When I arrived at the farm I had a new task of helping to lead the lambs and ewes from the field into the barn.
Last year I made the farm’s hoof trimming schedule, but now it is coming up to kidding I have realised I did not account for pregnancies. Due to the stress of trimming hooves, it is a risk that a doe may abort, especially if she is flipped which is why I trim their hooves whilst they are standing.
However, I could flip the does who are too young to breed this year.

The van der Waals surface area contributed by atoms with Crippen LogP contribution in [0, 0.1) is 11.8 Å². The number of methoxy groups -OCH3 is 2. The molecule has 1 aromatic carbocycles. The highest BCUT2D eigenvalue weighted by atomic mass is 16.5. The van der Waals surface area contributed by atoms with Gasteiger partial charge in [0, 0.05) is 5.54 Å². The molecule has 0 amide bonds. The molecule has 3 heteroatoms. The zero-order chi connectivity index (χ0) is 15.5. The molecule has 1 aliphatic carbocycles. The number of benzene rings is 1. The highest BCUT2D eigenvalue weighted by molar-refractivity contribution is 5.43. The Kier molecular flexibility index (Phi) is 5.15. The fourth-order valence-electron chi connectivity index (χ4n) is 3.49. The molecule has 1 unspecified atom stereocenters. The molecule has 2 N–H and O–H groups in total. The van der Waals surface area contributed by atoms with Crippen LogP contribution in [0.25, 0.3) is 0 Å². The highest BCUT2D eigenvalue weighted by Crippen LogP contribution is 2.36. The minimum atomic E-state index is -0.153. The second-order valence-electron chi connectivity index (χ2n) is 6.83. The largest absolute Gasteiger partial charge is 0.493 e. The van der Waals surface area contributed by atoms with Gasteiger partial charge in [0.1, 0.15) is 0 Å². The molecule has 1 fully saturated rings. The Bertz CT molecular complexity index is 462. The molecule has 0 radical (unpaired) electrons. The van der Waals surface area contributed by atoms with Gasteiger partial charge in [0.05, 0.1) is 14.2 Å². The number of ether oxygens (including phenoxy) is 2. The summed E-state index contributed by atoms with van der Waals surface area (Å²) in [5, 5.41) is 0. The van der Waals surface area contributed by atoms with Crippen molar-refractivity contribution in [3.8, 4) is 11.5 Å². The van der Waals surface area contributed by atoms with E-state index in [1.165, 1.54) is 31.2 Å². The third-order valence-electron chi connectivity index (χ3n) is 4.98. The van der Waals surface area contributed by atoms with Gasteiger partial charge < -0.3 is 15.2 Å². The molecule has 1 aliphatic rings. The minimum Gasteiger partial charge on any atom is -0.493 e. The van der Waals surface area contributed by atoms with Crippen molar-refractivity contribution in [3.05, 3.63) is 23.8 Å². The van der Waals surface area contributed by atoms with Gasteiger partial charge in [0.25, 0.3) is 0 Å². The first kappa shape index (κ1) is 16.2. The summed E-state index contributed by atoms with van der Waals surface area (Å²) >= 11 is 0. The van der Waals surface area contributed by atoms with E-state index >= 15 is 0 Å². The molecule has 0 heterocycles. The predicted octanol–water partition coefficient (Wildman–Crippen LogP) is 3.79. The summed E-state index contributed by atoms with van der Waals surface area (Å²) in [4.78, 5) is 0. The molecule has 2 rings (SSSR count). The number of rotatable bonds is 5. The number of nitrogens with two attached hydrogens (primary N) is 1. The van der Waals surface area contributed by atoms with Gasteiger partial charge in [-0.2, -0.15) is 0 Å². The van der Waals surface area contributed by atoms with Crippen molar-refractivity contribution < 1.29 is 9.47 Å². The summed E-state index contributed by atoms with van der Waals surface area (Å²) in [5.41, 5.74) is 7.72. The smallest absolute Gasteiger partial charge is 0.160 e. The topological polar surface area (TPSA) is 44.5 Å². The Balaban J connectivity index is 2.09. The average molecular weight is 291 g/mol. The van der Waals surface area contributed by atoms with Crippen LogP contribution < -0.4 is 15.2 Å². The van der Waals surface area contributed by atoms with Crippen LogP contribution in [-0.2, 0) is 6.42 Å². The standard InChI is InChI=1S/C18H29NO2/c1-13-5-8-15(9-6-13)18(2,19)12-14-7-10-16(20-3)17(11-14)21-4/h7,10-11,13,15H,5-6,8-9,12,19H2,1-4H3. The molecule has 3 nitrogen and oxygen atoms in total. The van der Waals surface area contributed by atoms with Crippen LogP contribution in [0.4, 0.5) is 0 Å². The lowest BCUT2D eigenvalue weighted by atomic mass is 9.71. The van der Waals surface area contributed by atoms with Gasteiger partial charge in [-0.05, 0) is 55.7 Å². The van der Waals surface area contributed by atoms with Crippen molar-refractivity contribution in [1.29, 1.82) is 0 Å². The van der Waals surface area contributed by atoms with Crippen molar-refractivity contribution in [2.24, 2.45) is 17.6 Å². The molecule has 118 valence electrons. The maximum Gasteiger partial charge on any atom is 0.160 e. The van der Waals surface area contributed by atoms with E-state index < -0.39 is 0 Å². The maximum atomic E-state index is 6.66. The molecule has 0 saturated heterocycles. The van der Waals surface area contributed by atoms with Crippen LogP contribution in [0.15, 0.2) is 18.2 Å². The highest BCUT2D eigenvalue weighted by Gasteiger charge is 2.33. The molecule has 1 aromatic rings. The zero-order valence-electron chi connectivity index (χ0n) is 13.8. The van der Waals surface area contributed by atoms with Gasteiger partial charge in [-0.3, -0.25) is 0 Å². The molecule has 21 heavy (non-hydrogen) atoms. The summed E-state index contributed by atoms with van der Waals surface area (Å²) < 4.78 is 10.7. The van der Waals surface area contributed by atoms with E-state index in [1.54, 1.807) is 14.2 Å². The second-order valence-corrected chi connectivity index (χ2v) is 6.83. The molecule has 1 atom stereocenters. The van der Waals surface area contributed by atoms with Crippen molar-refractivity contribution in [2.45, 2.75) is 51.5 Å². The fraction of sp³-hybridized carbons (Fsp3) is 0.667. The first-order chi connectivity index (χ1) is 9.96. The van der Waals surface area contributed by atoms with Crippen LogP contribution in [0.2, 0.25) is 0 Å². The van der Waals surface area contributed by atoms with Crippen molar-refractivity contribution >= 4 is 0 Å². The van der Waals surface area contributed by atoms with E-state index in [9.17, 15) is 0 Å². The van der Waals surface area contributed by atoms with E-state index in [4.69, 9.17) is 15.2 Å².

I began to trim the herd’s hooves starting with the females in the barn. Although I am used to trimming hooves whilst the goat is restrained on their back, having to bend the joints in the right position whilst they are tied up is good practice for lambing to identify limbs. When the goats are carrying extra weight, it is important to have even hooves in good condition.
I then completed the usual evening jobs of adding straw bedding, filling up hay racks, swapping the water and feeding the animals.
It was important to ensure that I gave the ewes with lambs in the barn the correct amount of sheep nuts to eat and that the water was filled to the maximum.